History: Prisoner of War Camps (1945)

Contact: Diane Klinke
Email: dianegeorge6@hotmail.com

----Sources: Excerpts from: STALAG WISONSIN Inside WW II Prisoner of War Camps, by Betty Cowley copyright 2002 by Betty Cowley Published by Badger Books, Inc

Camp Marshfield 1945

...Local residents first learned of the plan to use PW's in a Marshfield News-Herald story: "German War Prisoners to work for Central State Pea Canners". On May 26. 1945, the story revealed that Marshfield had been selected as a site for a PW camp. The number of prisoners to come would be determined later based on results of local employment recruiting. The military planned a tent city on Marshfield Canning Company grounds, where the Army would control and feed the prisoners. The article assured local readers that prisoners would be well screened before being shipped to a work station such as this. Furthermore, the Germans would be well-guarded, remain in their compound when not working, and segregated from civilian employees as possible when on the job. The announcement noted these prisoners would supply labor for the Marshfield plant and the cannery at Stratford.(Actually, some worked at Loyal instead of Stratford.) Finally, in the story authorities asked area readers to stay away from the camp, reminding them of the "no fraternizing" rule and that "the curious only get in the way". In a later announcement, the military explained that 50 percent of the Marshfield cannery output was consigned to the armed forces and that supply must continue. The U.S. government contracted the prisoners at a standard wage of fifty-five cents an hour for those employed at Marshfield and fifty cents an hour for those working at Loyal. The canners paid this money to the military, which in turn paid the prisoners their eighty cents per day in canteen scrip. Captain Detmars, the military spokesman, reported that the Army spent about thirty-five cents a day to feed a prisoner of war as compared to an average of fifty-eight cents a day for a member of the American military. Detmars also addressed reader concerns when he noted the food served the prisoners required only about 50 percent of the red and blue ration points alloted to civilians. The meat for the prisoners generally included less desirable cuts such as sausage,carp,pickled herring,hearts and liver. Prisoners received no butter and were allowed only four pounds of sugar per 100 men per day.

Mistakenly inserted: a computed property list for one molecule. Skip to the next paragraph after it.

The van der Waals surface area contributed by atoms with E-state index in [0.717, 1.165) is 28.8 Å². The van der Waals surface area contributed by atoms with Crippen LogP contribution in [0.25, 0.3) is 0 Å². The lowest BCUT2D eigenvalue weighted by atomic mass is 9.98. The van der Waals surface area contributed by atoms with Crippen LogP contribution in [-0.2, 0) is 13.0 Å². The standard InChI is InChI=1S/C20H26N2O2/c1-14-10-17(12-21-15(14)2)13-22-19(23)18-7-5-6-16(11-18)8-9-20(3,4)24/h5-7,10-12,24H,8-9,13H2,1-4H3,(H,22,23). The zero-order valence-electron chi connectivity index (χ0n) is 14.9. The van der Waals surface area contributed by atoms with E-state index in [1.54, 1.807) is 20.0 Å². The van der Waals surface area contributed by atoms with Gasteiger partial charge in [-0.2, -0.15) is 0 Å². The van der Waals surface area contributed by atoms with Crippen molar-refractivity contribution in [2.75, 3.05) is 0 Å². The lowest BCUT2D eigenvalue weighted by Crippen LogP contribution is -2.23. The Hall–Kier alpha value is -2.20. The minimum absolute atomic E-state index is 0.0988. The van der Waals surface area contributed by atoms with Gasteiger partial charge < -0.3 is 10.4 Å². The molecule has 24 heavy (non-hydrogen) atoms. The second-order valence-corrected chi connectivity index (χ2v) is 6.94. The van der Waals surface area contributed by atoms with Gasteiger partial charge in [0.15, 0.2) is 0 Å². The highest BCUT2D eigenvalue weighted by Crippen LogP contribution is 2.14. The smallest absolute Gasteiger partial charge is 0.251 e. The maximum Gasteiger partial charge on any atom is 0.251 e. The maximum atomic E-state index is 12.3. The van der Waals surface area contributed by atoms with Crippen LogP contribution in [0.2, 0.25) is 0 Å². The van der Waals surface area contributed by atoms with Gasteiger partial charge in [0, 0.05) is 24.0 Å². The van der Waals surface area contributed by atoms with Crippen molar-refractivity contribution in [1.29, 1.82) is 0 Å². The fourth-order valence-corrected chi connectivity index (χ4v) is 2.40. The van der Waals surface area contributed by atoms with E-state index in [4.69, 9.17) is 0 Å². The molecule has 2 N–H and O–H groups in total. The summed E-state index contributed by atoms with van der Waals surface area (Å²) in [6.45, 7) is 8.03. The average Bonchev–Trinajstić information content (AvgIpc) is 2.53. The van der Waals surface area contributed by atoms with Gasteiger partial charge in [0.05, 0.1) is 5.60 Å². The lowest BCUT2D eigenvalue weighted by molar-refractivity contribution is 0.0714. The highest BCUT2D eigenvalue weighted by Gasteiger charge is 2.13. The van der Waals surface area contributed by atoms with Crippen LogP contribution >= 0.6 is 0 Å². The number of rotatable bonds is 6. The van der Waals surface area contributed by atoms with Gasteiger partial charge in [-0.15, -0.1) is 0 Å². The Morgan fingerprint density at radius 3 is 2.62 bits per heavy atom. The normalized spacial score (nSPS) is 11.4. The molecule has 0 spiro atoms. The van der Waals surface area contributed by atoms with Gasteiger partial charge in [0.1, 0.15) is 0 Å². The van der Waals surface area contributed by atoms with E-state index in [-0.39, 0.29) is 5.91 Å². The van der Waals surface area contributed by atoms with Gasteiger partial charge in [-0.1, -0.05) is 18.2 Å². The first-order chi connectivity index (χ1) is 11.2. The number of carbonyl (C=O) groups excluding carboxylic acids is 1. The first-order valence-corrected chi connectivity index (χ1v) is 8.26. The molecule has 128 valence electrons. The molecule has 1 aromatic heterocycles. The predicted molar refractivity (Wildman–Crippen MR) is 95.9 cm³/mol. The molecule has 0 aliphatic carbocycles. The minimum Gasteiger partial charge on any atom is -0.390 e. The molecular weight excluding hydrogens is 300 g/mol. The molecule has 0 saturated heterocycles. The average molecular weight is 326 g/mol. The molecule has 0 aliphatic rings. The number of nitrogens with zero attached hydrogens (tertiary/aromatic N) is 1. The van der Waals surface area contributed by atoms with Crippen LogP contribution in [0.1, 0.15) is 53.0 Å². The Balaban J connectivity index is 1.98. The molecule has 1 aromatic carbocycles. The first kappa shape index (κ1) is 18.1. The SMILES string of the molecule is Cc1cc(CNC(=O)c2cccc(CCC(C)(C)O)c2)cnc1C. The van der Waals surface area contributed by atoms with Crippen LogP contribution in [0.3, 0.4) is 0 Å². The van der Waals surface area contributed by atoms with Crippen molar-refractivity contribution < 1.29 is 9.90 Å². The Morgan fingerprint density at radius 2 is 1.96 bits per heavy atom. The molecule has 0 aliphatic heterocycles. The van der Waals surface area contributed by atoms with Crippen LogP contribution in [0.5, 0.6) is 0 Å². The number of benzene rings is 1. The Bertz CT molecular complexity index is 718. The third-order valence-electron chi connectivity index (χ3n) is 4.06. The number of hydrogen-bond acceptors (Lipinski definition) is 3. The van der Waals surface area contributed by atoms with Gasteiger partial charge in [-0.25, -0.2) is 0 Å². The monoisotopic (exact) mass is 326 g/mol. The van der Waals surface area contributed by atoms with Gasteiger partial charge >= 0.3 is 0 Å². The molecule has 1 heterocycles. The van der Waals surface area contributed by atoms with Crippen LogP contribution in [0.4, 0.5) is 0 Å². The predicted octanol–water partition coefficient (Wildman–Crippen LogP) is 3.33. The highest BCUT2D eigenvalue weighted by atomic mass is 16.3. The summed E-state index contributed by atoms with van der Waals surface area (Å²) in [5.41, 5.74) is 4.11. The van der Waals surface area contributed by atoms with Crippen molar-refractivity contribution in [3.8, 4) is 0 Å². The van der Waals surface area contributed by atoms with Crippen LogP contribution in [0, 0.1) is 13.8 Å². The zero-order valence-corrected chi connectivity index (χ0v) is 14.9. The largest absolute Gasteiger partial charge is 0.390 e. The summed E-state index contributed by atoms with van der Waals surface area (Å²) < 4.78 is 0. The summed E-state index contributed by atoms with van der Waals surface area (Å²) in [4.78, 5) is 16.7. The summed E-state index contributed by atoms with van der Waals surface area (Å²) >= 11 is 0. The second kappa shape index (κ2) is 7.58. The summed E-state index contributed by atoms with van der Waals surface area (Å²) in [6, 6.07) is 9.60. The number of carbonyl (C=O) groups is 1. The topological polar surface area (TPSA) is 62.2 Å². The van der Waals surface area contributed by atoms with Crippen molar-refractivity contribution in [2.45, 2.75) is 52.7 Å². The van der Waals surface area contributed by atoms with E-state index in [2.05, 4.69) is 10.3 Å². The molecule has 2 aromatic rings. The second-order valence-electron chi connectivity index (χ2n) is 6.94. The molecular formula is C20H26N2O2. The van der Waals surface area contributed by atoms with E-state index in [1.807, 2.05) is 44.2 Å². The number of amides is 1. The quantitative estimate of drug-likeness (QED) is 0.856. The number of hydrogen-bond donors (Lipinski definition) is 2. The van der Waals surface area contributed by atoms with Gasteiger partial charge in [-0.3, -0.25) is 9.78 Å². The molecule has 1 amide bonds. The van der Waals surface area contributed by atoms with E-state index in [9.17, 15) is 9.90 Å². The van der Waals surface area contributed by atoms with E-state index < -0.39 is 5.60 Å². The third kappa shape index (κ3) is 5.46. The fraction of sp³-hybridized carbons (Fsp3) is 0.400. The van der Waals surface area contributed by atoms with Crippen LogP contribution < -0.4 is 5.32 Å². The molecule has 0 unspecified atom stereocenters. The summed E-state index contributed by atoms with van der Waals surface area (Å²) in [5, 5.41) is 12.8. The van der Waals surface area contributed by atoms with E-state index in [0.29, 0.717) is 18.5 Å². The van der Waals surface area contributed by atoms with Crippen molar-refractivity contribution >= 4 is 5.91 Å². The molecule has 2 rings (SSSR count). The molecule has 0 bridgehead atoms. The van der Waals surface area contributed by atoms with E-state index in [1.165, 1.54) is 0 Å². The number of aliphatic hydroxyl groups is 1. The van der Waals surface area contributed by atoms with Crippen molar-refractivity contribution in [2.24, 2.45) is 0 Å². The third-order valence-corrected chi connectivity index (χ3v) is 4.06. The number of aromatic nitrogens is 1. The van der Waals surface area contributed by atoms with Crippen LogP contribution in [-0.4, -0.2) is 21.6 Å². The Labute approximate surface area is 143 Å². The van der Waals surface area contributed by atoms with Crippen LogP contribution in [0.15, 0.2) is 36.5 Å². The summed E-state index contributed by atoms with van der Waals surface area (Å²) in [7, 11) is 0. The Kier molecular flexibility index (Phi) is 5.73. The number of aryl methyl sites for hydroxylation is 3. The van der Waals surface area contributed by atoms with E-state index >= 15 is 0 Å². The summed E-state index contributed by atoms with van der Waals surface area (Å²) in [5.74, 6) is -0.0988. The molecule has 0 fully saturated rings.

Under camp commander Captain Kopps, an advance party of forty prisoners and guards set up the six acre camp. First, they used snow fence and barbed wire to enclose the Golden State property at the rear of the local canning company. Then, two guardhouses, one sentry house,showers and latrines went up. Tents provided shelter for the mess and sleeping. Mostly young English speaking members of the Afrika Korps comprised this advance group of PW's. On July 8, the rest of the Germans arrived in ten army trucks. More than 243 prisoners guarded by Captain Jack Lyle and thirty-nine guards pitched additional tents and moved in. Captain Lyle reported that 125 of these men worked at the local cannery, 100 at Loyal and 18 maintained the camp doing the cooking, laundry and other chores.

The following day a military convoy picked up the extra prisoners and headed toward Milwaukee. But along highway 13 on the south edge of town a car driven by 20-yr old Elmer E. Kumm from Pittsvile struck the truck. The truck carreened ito the nearby ditch, rollig on it's side. Four prisoners remaind hospitalized at St. Joseph's Hospital in Marshfield, one with serious chest injuries. Six others from the overturned truk returned to camp after being checked and released. Also checked and released, the passengers in the car, twins Ila and Ina Hartnett, sustained oly minor injuries. Uninjured, Kumm was cited for failing to stop.

With an abundant crop, new equipment, a new system of air dusting the pea fields, and plenty of workers, the pea pack set a local and state record. As the bean pack neared completion, all but fifty PW's moved out to an unnamed locations the second week of September. Captain Thomas Ryan, the new camp commander, and the remaining PW's stayed to help finish the bean crop and warehouse work.